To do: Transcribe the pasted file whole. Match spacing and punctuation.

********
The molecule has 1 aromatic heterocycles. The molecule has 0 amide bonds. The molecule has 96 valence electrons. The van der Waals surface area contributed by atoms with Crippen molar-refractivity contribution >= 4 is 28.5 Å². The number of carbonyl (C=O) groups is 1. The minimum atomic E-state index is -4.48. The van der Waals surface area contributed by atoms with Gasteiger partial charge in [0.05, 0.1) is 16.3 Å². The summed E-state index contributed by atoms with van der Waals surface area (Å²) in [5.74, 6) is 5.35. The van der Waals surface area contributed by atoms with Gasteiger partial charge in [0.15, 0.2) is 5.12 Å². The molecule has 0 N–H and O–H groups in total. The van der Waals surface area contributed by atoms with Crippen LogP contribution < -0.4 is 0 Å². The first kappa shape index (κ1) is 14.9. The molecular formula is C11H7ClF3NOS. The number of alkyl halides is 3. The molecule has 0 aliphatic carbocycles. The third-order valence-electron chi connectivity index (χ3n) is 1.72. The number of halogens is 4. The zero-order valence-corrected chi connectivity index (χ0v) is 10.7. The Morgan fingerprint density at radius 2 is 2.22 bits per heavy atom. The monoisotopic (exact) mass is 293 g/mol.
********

The molecule has 1 aromatic heterocycles. The molecule has 0 amide bonds. The molecule has 96 valence electrons. The van der Waals surface area contributed by atoms with Crippen molar-refractivity contribution >= 4 is 28.5 Å². The number of carbonyl (C=O) groups is 1. The minimum atomic E-state index is -4.48. The van der Waals surface area contributed by atoms with Gasteiger partial charge in [0.05, 0.1) is 16.3 Å². The summed E-state index contributed by atoms with van der Waals surface area (Å²) in [5.74, 6) is 5.35. The van der Waals surface area contributed by atoms with Gasteiger partial charge in [0.15, 0.2) is 5.12 Å². The molecule has 0 N–H and O–H groups in total. The van der Waals surface area contributed by atoms with Crippen LogP contribution < -0.4 is 0 Å². The first kappa shape index (κ1) is 14.9. The molecular formula is C11H7ClF3NOS. The number of alkyl halides is 3. The molecule has 0 aliphatic carbocycles. The third-order valence-electron chi connectivity index (χ3n) is 1.72. The number of halogens is 4. The zero-order valence-corrected chi connectivity index (χ0v) is 10.7. The Morgan fingerprint density at radius 2 is 2.22 bits per heavy atom. The monoisotopic (exact) mass is 293 g/mol.